OurIndonesia – I heard that several Muslim leaders in Indonesia have been considering the possibility of enforcing death punishment upon Muslim who leave Islam and convert to other religion (apostate). In the past, the Melaka Empire/ Malacca Sultanate under Sultan Muzaffar Shah’s reign (1450-1458) prescribed death penalty for Muslim who commits apostasy based on Melaka Constitution: Undang-Undang Darat Melaka, Undang-Undang Melayu, Undang-Undang Negeri dan Pelayaran (Laws of Melaka, Malay Constitution, the Maritime Laws of Melaka).
Article 36 of the constitution mentioned, “death penalty must be applied upon the apostate”. This exclusive view is based on a hadith (prophet Muhammad’s sayings) , “man baddala dinahu faqtuluhu” (Whoever changed his Islamic religion, then kill him.).
A question arises: is it possible to punish a Muslim who commit apostasy based on the above hadith? The answer is certainly not. Unlike the Melaka Empire which refers to the Islamic jurisprudence, the modern and democratic Indonesia is based on Pancasila and 1945 Constitution (UUD ’45), which guarantee the right to exercise freedom of religion in Indonesia.
Anyone who convert religion is not a criminal and therefore not to be punished. Hence, prescribing death penalty upon Indonesian Muslim who commit apostasy violated the 1945 Constitution and UU RI No. 39/1999 on human rights which guarantee full freedom for every citizen whether to take or leave any religion.
Besides, the above hadith canot be simply used as justification, since it is doubtful from every aspects. Status of this hadith is ahad (which has been narrated by few people) instead of mutawaatir (which has been narrated by a number of people in every level of the chain such that it is impossible for all of them to make a mistake or error).
Imam Abu Hanifah argued that dalalah or the meaning of hadith ahad is zhanni (non-definite or indecisive) instead of qath’I (conclusive or decisive). Khudlari Bik, an expert of principle of Islamic jurisprudence (ushul fiqh), explained that hadith ahad cannot abrogate the general verses of Quran. While the general verses of Quran is qathi, hadith ahad is zhanni therefore Tajuddin al-Subki in Jam`u al-Jawami argued that the zhanni cannot abrogate the qath`i.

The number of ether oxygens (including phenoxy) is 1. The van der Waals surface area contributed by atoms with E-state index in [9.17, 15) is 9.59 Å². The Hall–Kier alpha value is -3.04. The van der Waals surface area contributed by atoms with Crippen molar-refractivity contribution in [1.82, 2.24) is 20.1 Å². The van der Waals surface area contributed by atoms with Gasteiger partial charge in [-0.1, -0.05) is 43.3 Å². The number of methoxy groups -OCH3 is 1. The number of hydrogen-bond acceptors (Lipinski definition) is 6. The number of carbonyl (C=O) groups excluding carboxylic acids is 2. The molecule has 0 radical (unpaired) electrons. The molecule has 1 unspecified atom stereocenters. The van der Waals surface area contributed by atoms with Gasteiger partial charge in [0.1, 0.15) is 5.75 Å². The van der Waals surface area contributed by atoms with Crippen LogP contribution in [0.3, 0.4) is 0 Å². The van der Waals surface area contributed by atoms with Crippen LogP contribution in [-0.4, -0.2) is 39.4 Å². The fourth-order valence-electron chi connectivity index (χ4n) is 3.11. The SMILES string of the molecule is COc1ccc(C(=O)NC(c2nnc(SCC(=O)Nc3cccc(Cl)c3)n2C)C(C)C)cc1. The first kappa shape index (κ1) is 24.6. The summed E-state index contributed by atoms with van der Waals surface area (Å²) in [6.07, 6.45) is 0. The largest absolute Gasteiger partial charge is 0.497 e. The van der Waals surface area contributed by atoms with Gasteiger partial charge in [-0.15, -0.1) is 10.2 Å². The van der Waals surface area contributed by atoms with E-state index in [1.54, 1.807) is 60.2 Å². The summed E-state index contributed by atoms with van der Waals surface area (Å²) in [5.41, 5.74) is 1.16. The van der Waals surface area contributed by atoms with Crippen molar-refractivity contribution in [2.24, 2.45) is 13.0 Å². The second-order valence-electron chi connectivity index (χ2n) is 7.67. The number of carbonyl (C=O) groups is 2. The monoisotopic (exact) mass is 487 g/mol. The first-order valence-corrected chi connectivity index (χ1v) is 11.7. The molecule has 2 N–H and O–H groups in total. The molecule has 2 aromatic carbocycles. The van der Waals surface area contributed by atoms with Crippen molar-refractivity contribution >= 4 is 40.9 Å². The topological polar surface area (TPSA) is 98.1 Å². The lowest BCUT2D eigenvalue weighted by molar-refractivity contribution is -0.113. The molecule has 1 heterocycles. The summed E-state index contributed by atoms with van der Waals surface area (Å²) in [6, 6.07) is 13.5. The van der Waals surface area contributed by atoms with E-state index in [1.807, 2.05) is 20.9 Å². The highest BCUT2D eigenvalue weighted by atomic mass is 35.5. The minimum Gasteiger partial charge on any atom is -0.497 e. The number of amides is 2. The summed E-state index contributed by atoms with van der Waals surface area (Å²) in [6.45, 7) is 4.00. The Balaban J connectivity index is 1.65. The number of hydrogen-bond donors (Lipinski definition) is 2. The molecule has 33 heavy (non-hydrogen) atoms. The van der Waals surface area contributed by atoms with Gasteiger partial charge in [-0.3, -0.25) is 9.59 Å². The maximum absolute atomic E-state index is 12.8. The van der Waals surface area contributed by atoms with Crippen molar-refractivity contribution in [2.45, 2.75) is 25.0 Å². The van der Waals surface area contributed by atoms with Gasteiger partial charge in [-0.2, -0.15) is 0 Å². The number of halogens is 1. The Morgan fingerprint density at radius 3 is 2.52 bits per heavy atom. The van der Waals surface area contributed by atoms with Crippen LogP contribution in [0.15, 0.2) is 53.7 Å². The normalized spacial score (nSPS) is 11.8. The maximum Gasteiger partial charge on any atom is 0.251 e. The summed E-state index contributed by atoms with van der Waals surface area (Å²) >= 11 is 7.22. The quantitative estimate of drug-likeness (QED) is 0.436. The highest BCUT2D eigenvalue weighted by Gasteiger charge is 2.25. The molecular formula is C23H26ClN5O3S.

Meanwhile, no single verse of Quran declare that apostates should be killed. Allah would certainly have included this important penalty in the Quran if he wanted it performed. In fact, Quran clearly guarantees freedom of religion. Jawdat Said observed that the above hadith is dla’if (weak), since it conflicts with the fundamental Islamic teaching: namely freedom of religion. Hence, the dalalah or justification of hadith is weak and therefore cannot abrogate the general principle of Quran which support freedom of religion.
Furthermore, Jamal al-Banna questioned about the integrity of the narrator of hadith. The chain of narration ended on Ikrimah, whose hadith narration often rejected by Imam Muslim. Imam Muslim quoted from ikrimah only a hadith on pilgrimage, which he narrated together with Sa’id bin Jubair.
Sahih Muslim (Muslim’s hadith collection) did not mention hadith on death penalty for the apostate. It is reasonable because Ikrimah was known as a liar (kadzzab) among the experts of hadith. Doubt on the existence of hadits goes on, since the narrators including Ikrimah had never explained about sabab al wurud, or in which context and what for the Prophet stated that.
Apart from that, even if the hadith does really exist, history indicated that prophet Muhammad had never kill the apostates. Several classical literatures mentioned that in the days of prophet Muhammad, at least twelve Muslims reverted from Islam, like al-Harits bin Suwaid al-Anshari, and moved away from Medina to Mecca.
Ubaidullah bin Jahsy, for instance, went to Habasyah where he converted to Christian and died as Christian. However, during his lifetime, the Prophet did not command his companions to chase them although they committed apostasy.
People who want to enforce death penalty for Muslim who commit apostasy do not realize the defects of the above hadith. Hopefully, as this explanation arrives before them, their eagerness to kill the apostate will be reduced.